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Gibraltar ‘is ready for Brexit talks’, CM says

The Gibraltar Government and the British Government “are totally joined up” as Prime Minister Theresa May prepares to trigger Article 50 and take the United Kingdom out of the European Union, Chief Minister Fabian Picardo has said.
Britain has made it “explicitly clear” that Gibraltar is part of the UK’s Brexit negotiation, he said, adding that EU countries understood why Gibraltarians wanted to remain British and would not trade their sovereignty in exchange for EU access despite having voted overwhelmingly to Remain.
Mr Picardo was speaking as speculation mounted that Mrs May was poised to trigger Article 50, perhaps as early as this week but certainly by the end of the month.
In an interview with the Chronicle, Mr Picardo said that while the border remained the most serious single issue arising from Brexit, he was confident that fluidity could and would be maintained.
He was also confident that the UK, which has already committed to ensure Gibraltar has continued access to UK markets, would also include the Rock in future trade deals with countries around the globe.
The Chief Minister said Gibraltar’s common law system, coupled to its high regulatory standards and solid global reputation in key sectors such as gaming, would stand it in good stead to tap new opportunities in the future.
Mr Picardo said his government had worked very closely with the UK Government over the past nine months to ensure Gibraltar’s position was well understood.
The commitments obtained from the UK Government were "hard fought" in the sense that Gibraltar had to set out its needs clearly and in detail, while persuading British ministers and officials on factors essential to the Rock's future.
"But we were, I must tell you, working with people in the UK Government, colleagues, who were as concerned as we were about the stability of the Gibraltar economy going forward and who were prepared to listen and understand," Mr Picardo said.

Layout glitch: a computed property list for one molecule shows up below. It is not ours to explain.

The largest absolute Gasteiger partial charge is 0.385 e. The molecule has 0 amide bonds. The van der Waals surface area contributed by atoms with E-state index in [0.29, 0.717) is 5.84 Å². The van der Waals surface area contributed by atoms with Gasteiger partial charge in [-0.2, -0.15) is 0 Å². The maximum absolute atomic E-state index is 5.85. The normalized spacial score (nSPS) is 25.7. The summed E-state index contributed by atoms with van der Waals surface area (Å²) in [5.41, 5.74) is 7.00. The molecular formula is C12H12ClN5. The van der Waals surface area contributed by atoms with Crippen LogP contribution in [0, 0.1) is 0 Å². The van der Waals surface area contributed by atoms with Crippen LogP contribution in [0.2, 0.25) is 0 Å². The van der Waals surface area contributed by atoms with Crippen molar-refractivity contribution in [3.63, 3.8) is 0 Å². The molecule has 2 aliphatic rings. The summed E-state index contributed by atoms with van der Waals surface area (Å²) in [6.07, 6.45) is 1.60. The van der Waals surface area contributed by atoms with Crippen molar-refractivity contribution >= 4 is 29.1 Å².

He also rejected the suggestion that Gibraltar might be used as a bargaining chip in a bilateral deal between the UK and Spain.
“I have no reason, in all the time I've been in government, to doubt Theresa May,” he told the Chronicle.
“The work I did with her in the Home Office [before she became Prime Minister] showed she understood the issue of Gibraltar and was prepared to stand up for Gibraltar at the 11th hour when Spain raised the issue at the last moment.”
“Given the choice of who to believe, the position of the United Kingdom is explicitly clear: Gibraltar is part of the United Kingdom's negotiation, which is a multilateral negotiation with the remaining 27 and the three institutions of the European Union, and Spain is one of them.”
Mr Picardo said Gibraltar and the UK had analysed in great detail how best to defend Gibraltar’s interests once the negotiations get under way.
He would not be drawn on the detail of those discussions, instead following the lead set by the UK Government which is closely guarding its negotiating position ahead of talks with the EU.
But he said Gibraltar's future had been the subject of “very in-depth tactical and strategic consideration” over the past months.
Neither would he speculate on what position Spain might take in the discussions, choosing instead to use a phrase employed by Spanish Foreign Minister Alfonso Dastis when asked last week about the UK and Gibraltar: “Let’s see what they put on the table.”
“I don't think it's fair for me to crystal ball gaze about what position Spain may take,” Mr Picardo said.
“We know the position that Spain has traditionally taken and I'm not going to foolishly expect that they're going to take a different position today.”
“But there is a lot of joint-up thinking between the Government of Gibraltar and the UK Government as to what positions we will counter with.”
“I think you must take something from this, and that is that I think I am probably the first Chief Minister that has the benefit of being able to tell you that the UK Government and the Gibraltar Government are working together on those reactions,” he added.
“That's the position today. I can't reassure that the Government of Gibraltar and the Government of the United Kingdom will take the same attitude at one minute to midnight the day the two years [of Brexit negotiations] are almost up.”
“But at least I'm able to tell you that we're going into this totally joined up and knowing how we're going to react together.”


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